I'm in Shepherdstown, WV this weekend, a real gem of a town for our state whose small towns are usually described as depressed and people as hardscrabble. This town, only an hour from D.C., with a three block main street of small shops and a small state university, can't avoid the designation of quaint and historical, and the people on the streets either prosperous or young and hip. My wife and I came to see a couple plays being presented this month during the Contemporary American Theater Festival which premiers new American plays during the month of July. We've seen two: the scripts have been excellent, the acting superb, the topics challenging. This is the first time I've attended; I've never been a theater buff, but I'll be back.
Yesterday, a steady drizzle having settled in preventing us from riding our bikes the thirteen miles to Harper's Ferry on the C&O Canal as we'd planned, we went to the nearby Antietem National Battlefield across the Potomac in Maryland. It was, our friend Marie told us, the best preserved Civil War battlefield of them all. She should know, she is a historian who worked for the National Park Service.
The visitor's center is small, modern, and pleasingly blends into and follows the contours of the landscape, most of it built into a hill a couple hundred yards from Dunker Church (ironically, a pacifist sect), around which most of the heaviest fighting took place. The 1/2 hour film, narrated by James Earl Jones (will there ever be a better voice for narration than his?), did a good job of laying out the context for the battle within the Civil War, not only in terms of troop movements and strategies, but in terms of the issue of slavery and Lincoln's decision to issue the Emancipation Proclamation. The film employed some techniques of documentary filmmaking, showing re-enactors in their camps, on the battlefield, finding Lee's lost invasion plan that gave General McClellan a leg up on the southern forces.
One take-a-way I got from the film that I've either never known or have forgotten (surely it's mentioned somewhere in Ken Burns' Civil War mini-series, which sadly is the most comprehensive treatment of the Civil War I've engaged in--I've never read any of the many histories available) was a scene in which crowds of liberated African-Americans, whole families included, were following the Union Army everywhere they went, according to the narration in numbers as large or larger than the armies themselves. And they wanted to fight, to participate in this war to free their people. Marie told me of a twenty-year battle that historians in the National Park Service fought to get the battlefield parks and memorials to even mention the issue of slavery as a cause of the Civil War against the resistance of Southern advocacy groups that could almost be called "slavery deniers." Apparently, they want to paint their ancestors in the best light possible, as fighting for any number reasons: defending their homeland or their honor, states rights, being anti-federalist, defending the Constitution, you name it, but don't call it slavery.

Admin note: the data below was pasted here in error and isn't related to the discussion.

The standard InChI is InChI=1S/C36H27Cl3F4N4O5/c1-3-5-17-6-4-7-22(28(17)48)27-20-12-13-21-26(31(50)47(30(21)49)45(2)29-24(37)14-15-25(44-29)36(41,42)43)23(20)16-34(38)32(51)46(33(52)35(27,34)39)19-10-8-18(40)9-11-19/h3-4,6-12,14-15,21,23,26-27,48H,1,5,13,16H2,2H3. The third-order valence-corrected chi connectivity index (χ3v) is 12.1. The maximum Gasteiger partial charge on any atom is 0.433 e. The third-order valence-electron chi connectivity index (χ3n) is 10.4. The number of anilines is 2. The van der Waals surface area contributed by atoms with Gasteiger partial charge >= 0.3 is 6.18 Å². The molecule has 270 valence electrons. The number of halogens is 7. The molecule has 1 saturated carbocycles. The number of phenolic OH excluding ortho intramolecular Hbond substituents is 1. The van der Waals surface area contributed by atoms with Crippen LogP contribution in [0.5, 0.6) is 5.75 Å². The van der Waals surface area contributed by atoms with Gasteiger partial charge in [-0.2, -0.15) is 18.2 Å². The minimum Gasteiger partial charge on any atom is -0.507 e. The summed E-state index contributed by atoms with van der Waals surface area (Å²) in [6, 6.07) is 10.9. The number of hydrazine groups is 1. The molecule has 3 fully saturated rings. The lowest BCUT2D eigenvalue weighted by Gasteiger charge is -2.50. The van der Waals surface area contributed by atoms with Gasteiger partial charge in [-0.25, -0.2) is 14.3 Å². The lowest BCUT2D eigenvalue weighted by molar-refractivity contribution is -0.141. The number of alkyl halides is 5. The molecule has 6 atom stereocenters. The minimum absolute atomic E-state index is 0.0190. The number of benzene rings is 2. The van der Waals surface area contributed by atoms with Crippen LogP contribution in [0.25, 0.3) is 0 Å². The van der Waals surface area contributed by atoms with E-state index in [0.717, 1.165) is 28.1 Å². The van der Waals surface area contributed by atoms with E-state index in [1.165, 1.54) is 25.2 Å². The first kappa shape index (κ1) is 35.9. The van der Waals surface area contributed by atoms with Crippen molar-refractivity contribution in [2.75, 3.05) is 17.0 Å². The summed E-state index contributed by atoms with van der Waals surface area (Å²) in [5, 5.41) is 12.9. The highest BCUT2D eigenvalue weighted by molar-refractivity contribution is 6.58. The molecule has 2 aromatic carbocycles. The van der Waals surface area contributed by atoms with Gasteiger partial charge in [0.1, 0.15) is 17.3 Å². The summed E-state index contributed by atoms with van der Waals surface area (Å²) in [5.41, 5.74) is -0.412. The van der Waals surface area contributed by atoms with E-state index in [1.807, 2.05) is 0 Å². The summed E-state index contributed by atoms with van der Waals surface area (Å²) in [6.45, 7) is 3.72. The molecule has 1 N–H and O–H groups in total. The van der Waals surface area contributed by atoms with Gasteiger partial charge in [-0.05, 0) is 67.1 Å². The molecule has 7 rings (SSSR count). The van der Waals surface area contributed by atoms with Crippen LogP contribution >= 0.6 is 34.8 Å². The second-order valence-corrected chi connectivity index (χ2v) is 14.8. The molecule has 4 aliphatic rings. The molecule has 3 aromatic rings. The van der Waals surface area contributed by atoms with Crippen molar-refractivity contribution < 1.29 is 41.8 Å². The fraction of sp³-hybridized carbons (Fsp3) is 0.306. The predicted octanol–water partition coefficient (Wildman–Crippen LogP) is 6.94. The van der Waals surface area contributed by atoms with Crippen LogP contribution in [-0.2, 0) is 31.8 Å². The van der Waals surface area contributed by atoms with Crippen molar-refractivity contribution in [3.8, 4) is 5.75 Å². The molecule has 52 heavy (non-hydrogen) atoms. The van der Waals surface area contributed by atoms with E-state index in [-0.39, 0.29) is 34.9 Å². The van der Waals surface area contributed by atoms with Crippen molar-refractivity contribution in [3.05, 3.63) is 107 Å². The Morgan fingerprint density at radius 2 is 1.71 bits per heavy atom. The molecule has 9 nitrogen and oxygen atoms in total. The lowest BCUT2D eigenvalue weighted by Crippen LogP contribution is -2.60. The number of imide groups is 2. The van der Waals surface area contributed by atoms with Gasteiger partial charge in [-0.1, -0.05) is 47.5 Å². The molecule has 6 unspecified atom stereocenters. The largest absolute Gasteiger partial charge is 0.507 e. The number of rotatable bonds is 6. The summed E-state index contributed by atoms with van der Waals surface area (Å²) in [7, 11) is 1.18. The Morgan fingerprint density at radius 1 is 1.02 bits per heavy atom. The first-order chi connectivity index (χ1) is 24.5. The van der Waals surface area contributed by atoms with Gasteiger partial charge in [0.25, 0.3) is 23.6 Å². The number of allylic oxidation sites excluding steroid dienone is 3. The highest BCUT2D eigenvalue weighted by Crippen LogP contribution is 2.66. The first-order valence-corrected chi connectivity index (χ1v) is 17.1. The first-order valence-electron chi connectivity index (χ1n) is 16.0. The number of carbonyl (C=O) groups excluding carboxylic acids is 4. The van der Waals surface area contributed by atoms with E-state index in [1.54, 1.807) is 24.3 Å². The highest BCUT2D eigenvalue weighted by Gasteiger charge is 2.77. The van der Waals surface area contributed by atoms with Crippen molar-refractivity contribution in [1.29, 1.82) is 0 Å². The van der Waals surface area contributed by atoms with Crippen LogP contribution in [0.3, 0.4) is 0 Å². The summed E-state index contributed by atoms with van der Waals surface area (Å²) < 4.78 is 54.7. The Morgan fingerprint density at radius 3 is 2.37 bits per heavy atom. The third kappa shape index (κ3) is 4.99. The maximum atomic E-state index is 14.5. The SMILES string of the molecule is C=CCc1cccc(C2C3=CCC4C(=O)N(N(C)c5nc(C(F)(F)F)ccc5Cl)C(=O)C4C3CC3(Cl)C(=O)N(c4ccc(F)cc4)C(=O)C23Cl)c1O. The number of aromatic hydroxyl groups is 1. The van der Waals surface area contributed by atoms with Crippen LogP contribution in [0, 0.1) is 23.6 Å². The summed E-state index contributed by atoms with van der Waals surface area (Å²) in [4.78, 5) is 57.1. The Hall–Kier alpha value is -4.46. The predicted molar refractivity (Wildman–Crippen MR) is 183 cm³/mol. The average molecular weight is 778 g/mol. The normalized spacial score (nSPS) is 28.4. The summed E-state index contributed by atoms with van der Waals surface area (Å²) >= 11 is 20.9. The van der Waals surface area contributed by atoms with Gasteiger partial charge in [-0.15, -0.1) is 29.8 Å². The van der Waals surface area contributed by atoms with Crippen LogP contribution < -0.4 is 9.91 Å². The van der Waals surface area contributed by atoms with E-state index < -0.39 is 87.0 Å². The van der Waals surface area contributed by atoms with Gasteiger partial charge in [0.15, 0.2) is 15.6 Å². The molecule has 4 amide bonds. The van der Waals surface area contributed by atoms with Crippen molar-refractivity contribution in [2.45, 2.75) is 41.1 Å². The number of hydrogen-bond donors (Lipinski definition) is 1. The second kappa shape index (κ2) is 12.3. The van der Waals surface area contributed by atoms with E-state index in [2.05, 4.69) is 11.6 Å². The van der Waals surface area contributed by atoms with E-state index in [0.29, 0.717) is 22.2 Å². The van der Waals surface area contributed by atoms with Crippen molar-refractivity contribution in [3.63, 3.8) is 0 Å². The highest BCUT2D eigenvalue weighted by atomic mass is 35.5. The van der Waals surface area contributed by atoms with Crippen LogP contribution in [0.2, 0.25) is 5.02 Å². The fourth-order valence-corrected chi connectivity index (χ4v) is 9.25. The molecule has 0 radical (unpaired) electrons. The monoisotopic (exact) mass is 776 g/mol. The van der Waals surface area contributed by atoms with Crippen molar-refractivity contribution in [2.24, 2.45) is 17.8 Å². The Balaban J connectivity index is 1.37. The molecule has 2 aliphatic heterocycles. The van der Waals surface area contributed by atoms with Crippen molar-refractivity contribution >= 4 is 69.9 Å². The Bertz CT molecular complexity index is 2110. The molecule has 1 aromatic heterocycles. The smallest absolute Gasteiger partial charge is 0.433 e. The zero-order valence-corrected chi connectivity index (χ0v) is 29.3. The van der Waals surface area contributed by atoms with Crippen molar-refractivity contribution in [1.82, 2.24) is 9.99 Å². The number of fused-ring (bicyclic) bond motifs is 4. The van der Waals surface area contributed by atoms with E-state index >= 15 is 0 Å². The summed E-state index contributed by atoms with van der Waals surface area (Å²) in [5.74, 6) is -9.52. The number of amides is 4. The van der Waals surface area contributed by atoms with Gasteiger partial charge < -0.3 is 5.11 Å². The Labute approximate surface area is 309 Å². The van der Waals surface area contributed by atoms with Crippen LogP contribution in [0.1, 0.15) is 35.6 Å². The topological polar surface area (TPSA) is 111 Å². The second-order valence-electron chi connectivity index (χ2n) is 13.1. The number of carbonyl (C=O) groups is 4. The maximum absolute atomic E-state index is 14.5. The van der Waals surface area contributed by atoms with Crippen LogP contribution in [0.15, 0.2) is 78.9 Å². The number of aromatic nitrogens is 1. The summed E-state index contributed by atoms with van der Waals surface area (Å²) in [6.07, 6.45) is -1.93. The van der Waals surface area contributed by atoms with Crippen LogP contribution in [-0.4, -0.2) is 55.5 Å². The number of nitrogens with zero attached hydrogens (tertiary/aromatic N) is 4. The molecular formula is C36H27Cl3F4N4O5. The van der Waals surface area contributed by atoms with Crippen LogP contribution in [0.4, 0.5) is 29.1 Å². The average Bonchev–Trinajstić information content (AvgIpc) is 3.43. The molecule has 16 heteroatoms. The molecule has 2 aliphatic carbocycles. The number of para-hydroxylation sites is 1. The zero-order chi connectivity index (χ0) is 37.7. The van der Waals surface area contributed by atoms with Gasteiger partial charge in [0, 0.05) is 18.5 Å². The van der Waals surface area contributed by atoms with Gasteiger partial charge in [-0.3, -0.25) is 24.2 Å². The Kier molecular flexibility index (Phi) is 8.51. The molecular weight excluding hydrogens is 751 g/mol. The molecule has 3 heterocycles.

Around 3:30 p.m. after reading every description of the murals in the small, but fascinating exhibit of Captain James Hope's paintings of the battle made after the war from battlefield sketches he'd produced, the rain finally stopped and we rode our bikes along the eight-and-a-half mile road through the battlefield which most people drive and some walk. I highly recommend taking this tour by bike. We had only an hour-and-a-half, unfortunately, before having to return to get ready for dinner and a play, so didn't have time to stop and read many of the plaques and informational markers along the way. But experiencing the rolling Maryland countryside on the site where over 23,000 men lost their lives on a horrific day in 1862, gives one a perspective that I don't think you get staying in your car.
Without making this sound too much like a tourist promotion for Shepherdstown, I highly recommend a visit. I plan to come back and explore the area more, enjoy the restaurants, the nearby Harper's Ferry National Historical Park (I've been there before, but it's worth several visits), and of course, the plays in July. Okay, this does sound like a tourist promotion--hey Jefferson County, how about twenty cents a word?